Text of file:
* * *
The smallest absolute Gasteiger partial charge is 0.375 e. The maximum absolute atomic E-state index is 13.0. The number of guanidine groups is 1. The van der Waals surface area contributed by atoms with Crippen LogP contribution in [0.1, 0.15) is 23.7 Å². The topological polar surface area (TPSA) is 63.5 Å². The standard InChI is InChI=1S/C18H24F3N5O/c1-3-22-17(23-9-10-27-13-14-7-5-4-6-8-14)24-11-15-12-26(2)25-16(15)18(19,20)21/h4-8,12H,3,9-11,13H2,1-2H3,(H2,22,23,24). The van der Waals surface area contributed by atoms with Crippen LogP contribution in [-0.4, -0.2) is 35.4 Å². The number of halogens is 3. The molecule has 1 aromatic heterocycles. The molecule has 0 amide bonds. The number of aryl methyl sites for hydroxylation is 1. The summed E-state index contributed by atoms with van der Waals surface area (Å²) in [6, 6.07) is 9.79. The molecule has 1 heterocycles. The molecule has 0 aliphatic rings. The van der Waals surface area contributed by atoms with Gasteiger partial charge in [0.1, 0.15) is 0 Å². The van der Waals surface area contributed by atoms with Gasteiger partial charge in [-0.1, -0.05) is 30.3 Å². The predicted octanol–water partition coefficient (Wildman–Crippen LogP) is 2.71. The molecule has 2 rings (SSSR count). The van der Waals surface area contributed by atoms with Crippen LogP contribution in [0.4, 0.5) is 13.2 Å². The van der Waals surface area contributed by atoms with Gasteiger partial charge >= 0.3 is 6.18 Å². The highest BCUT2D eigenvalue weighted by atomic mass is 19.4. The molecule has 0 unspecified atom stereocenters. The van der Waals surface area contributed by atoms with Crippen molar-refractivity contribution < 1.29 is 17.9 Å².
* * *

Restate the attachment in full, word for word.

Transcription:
The smallest absolute Gasteiger partial charge is 0.375 e. The maximum absolute atomic E-state index is 13.0. The number of guanidine groups is 1. The van der Waals surface area contributed by atoms with Crippen LogP contribution in [0.1, 0.15) is 23.7 Å². The topological polar surface area (TPSA) is 63.5 Å². The standard InChI is InChI=1S/C18H24F3N5O/c1-3-22-17(23-9-10-27-13-14-7-5-4-6-8-14)24-11-15-12-26(2)25-16(15)18(19,20)21/h4-8,12H,3,9-11,13H2,1-2H3,(H2,22,23,24). The van der Waals surface area contributed by atoms with Crippen LogP contribution in [-0.4, -0.2) is 35.4 Å². The number of halogens is 3. The molecule has 1 aromatic heterocycles. The molecule has 0 amide bonds. The number of aryl methyl sites for hydroxylation is 1. The summed E-state index contributed by atoms with van der Waals surface area (Å²) in [6, 6.07) is 9.79. The molecule has 1 heterocycles. The molecule has 0 aliphatic rings. The van der Waals surface area contributed by atoms with Gasteiger partial charge in [0.1, 0.15) is 0 Å². The van der Waals surface area contributed by atoms with Gasteiger partial charge in [-0.1, -0.05) is 30.3 Å². The predicted octanol–water partition coefficient (Wildman–Crippen LogP) is 2.71. The molecule has 2 rings (SSSR count). The van der Waals surface area contributed by atoms with Crippen LogP contribution in [0.4, 0.5) is 13.2 Å². The van der Waals surface area contributed by atoms with Gasteiger partial charge >= 0.3 is 6.18 Å². The highest BCUT2D eigenvalue weighted by atomic mass is 19.4. The molecule has 0 unspecified atom stereocenters. The van der Waals surface area contributed by atoms with Crippen molar-refractivity contribution < 1.29 is 17.9 Å².